Bring Agility and Flexibility to Planning Processes: The Power of Decision-Centric Planning

By Pia Orup Lund | March 14, 2023 | 0 Comments

Supply ChainPower of the ProfessionSupply Chain Planning

For many years, we have been used to talking about three-layered, traditional supply chain planning processes:

  • Strategic Planning: A quarterly/yearly process done on a very aggregated level of data with a typical horizon of 2 to 5 years.
  • Sales and operations planning (S&OP): A monthly process usually done on an aggregated level with a typical horizon of three to 24 months.
  • Sales and operations execution (S&OE): A weekly process usually done on a more detailed level with a typical horizon of zero to three months.

These processes are typically performed by different planners in different planning cycles as described above. Their stakeholders are defined, and meeting agendas somewhat fixed to ensure consistency in the processes and the outcomes. These overall processes are in many companies’ DNA by now; they know them and do them (or try to) — some more successfully than others.

At Gartner, we speak to many clients having challenges with this approach to planning. They desperately try to use the processes to enable them to balance demand and supply in their supply chains. We often hear from customers that they want to leverage new technology to do better “scenario planning” to support these processes but many are somehow overlooking the question of: “Are these planning processes (still) the right way for me to make business/planning decisions?”

Decision-Centric Planning (DCP)

We can all agree that times have changed. As we have heard many times before, our supply chain complexities have increased, our customers are more demanding than ever (yours truly included) and the number of disruptions (pandemic, war, natural disasters, etc.) have increased. So how do we upgrade our processes to be able to accommodate this new normal?

We need to start to look at planning through different eyes. We need to stop focusing on aligning on “one number” (as that number changes all the time anyway) and start focusing much more on business rules, priorities, assumptions and possible future outcomes. We need to make decisions the focal center of our attention instead of the processes. We need decision-centric planning:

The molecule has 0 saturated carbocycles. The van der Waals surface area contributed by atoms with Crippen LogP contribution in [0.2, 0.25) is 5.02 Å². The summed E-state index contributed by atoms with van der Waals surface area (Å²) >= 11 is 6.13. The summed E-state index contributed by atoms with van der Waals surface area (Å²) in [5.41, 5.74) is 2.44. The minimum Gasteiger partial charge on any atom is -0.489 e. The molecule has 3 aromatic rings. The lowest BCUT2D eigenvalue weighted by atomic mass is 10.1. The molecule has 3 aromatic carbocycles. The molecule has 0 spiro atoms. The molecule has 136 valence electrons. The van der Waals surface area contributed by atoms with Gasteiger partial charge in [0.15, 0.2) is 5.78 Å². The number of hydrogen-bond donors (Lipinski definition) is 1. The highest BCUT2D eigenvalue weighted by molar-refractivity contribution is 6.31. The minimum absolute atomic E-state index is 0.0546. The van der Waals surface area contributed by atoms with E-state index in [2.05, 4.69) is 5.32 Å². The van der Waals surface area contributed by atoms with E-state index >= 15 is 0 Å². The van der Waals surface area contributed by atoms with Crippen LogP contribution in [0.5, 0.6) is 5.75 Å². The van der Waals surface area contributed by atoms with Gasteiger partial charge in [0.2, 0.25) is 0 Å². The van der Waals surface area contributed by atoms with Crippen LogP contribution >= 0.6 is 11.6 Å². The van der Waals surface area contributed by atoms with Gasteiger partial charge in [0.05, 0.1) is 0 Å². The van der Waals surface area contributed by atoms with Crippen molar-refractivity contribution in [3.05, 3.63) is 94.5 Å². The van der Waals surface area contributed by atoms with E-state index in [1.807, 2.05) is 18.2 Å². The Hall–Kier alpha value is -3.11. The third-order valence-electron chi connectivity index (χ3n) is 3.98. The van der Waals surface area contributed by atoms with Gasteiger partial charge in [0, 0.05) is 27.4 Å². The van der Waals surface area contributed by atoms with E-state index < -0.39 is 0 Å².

You may now ask: “Why do we now need ANOTHER process?” Well, in fact: Decision-centric planning is not a new process; it is a concept — an approach — to business decision making.

Being decision-centric means that processes and activities are designed to make the best possible decisions for the business, involving the right decision makers, the right stakeholders, which may vary quite a lot depending on the decision being made. The decision itself thereby becomes the focal point for all the decision-making activities.

DCP should ideally be powered by modern, supply chain planning technology enabling companies to continuously monitor events, estimating the impact of those events and support the decision making around how to respond to these. The assessment of impact is key in decision-centric planning. When an event is detected – which could be a disruption on the demand side (e.g., large, unexpected order) or supply side (e.g., breakdown of a machine) – we need to make an Event Impact Assessment. This assessment will show how large the disruption really is and how broadly we’re affected, thus determining if/how/when you should react.

There may be situations where we will do nothing (e.g., let the variability be absorbed by inventory) and there might be other situations where we need to create new plans to mitigate. Impact-Driven Decision means that we use our business policies, rules and thresholds to determine our reaction: Do we need to do something and when?

When this is decided upon, we need to establish a Decision-Driven Composable Process to enable us to make the right choice for our business. We now don’t have 1-2-3 pre-defined processes to choose from; we have a number of subprocesses, steps and activities that we can assemble and reassemble as it fits with our current situation. Decision makers and stakeholders will vary depending on the impact of the event and corresponding resolution.

DCP will require a rethink of the approach to planning and to the traditional processes and setups that we typically have. We need to become much better at leveraging our increased access to data as well as new modern technologies and advanced algorithms to enable processes to become more flexible and adaptable as things change. By using the concept of DCP, the supply chain is more resistant to volatility or changing conditions because it can adapt and respond faster.

Decision-centric planning is needed — if we want to thrive and grow in the future.

To learn more about decision-centric planning, please see the following Gartner research (subscription required): Maverick* Research: It Is Time to Move Beyond Traditional S&OP — Introducing Decision-Centric Planning.


Pia Orup Lund
Sr Director, Analyst
Gartner Supply Chain


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